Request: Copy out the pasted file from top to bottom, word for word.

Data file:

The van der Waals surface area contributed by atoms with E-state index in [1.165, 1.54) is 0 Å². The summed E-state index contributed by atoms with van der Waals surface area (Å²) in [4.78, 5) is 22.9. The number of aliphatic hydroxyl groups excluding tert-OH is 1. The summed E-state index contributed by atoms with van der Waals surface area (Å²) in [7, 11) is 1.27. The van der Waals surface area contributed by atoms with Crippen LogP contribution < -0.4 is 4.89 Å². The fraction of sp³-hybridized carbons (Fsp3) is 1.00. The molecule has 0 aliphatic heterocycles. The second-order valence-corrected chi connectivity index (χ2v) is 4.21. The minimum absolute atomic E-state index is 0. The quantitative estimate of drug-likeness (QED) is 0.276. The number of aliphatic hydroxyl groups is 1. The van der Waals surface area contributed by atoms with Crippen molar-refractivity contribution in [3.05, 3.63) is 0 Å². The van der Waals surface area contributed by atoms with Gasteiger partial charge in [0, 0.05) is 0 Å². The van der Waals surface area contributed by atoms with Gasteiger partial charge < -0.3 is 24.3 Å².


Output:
The van der Waals surface area contributed by atoms with E-state index in [1.165, 1.54) is 0 Å². The summed E-state index contributed by atoms with van der Waals surface area (Å²) in [4.78, 5) is 22.9. The number of aliphatic hydroxyl groups excluding tert-OH is 1. The summed E-state index contributed by atoms with van der Waals surface area (Å²) in [7, 11) is 1.27. The van der Waals surface area contributed by atoms with Crippen LogP contribution < -0.4 is 4.89 Å². The fraction of sp³-hybridized carbons (Fsp3) is 1.00. The molecule has 0 aliphatic heterocycles. The second-order valence-corrected chi connectivity index (χ2v) is 4.21. The minimum absolute atomic E-state index is 0. The quantitative estimate of drug-likeness (QED) is 0.276. The number of aliphatic hydroxyl groups is 1. The van der Waals surface area contributed by atoms with Crippen molar-refractivity contribution in [3.05, 3.63) is 0 Å². The van der Waals surface area contributed by atoms with Gasteiger partial charge in [0, 0.05) is 0 Å². The van der Waals surface area contributed by atoms with Gasteiger partial charge < -0.3 is 24.3 Å².